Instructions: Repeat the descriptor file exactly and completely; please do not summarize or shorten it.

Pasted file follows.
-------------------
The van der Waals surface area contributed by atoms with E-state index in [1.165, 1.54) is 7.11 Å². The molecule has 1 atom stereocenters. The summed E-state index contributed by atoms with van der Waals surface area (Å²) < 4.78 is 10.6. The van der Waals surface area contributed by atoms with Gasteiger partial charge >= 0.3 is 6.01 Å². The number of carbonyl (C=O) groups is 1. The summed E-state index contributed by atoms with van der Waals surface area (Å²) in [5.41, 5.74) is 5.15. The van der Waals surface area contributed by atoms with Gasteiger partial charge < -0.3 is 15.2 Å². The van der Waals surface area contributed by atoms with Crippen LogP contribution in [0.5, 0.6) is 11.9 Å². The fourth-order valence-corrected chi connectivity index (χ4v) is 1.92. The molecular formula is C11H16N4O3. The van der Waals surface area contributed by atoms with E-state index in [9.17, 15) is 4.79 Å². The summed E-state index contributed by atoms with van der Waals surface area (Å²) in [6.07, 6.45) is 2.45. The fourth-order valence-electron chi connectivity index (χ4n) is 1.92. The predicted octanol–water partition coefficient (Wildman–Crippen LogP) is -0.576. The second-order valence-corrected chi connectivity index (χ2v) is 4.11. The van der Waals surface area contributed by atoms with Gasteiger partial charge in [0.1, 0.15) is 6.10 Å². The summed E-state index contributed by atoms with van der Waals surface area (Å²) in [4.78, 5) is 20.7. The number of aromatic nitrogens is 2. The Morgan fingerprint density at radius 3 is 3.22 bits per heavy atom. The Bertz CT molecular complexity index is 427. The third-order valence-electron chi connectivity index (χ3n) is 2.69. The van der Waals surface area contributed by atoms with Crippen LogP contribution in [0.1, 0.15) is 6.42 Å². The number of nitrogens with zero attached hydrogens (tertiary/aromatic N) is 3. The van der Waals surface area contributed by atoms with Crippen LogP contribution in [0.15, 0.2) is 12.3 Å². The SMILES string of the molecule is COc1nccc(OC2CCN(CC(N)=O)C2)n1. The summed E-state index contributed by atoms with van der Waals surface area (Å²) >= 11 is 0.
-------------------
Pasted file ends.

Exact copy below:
The van der Waals surface area contributed by atoms with E-state index in [1.165, 1.54) is 7.11 Å². The molecule has 1 atom stereocenters. The summed E-state index contributed by atoms with van der Waals surface area (Å²) < 4.78 is 10.6. The van der Waals surface area contributed by atoms with Gasteiger partial charge >= 0.3 is 6.01 Å². The number of carbonyl (C=O) groups is 1. The summed E-state index contributed by atoms with van der Waals surface area (Å²) in [5.41, 5.74) is 5.15. The van der Waals surface area contributed by atoms with Gasteiger partial charge < -0.3 is 15.2 Å². The van der Waals surface area contributed by atoms with Crippen LogP contribution in [0.5, 0.6) is 11.9 Å². The fourth-order valence-corrected chi connectivity index (χ4v) is 1.92. The molecular formula is C11H16N4O3. The van der Waals surface area contributed by atoms with E-state index in [9.17, 15) is 4.79 Å². The summed E-state index contributed by atoms with van der Waals surface area (Å²) in [6.07, 6.45) is 2.45. The fourth-order valence-electron chi connectivity index (χ4n) is 1.92. The predicted octanol–water partition coefficient (Wildman–Crippen LogP) is -0.576. The second-order valence-corrected chi connectivity index (χ2v) is 4.11. The van der Waals surface area contributed by atoms with Gasteiger partial charge in [0.1, 0.15) is 6.10 Å². The summed E-state index contributed by atoms with van der Waals surface area (Å²) in [4.78, 5) is 20.7. The number of aromatic nitrogens is 2. The Morgan fingerprint density at radius 3 is 3.22 bits per heavy atom. The Bertz CT molecular complexity index is 427. The third-order valence-electron chi connectivity index (χ3n) is 2.69. The van der Waals surface area contributed by atoms with Crippen LogP contribution in [0.1, 0.15) is 6.42 Å². The number of nitrogens with zero attached hydrogens (tertiary/aromatic N) is 3. The van der Waals surface area contributed by atoms with Crippen LogP contribution in [0.15, 0.2) is 12.3 Å². The SMILES string of the molecule is COc1nccc(OC2CCN(CC(N)=O)C2)n1. The summed E-state index contributed by atoms with van der Waals surface area (Å²) >= 11 is 0.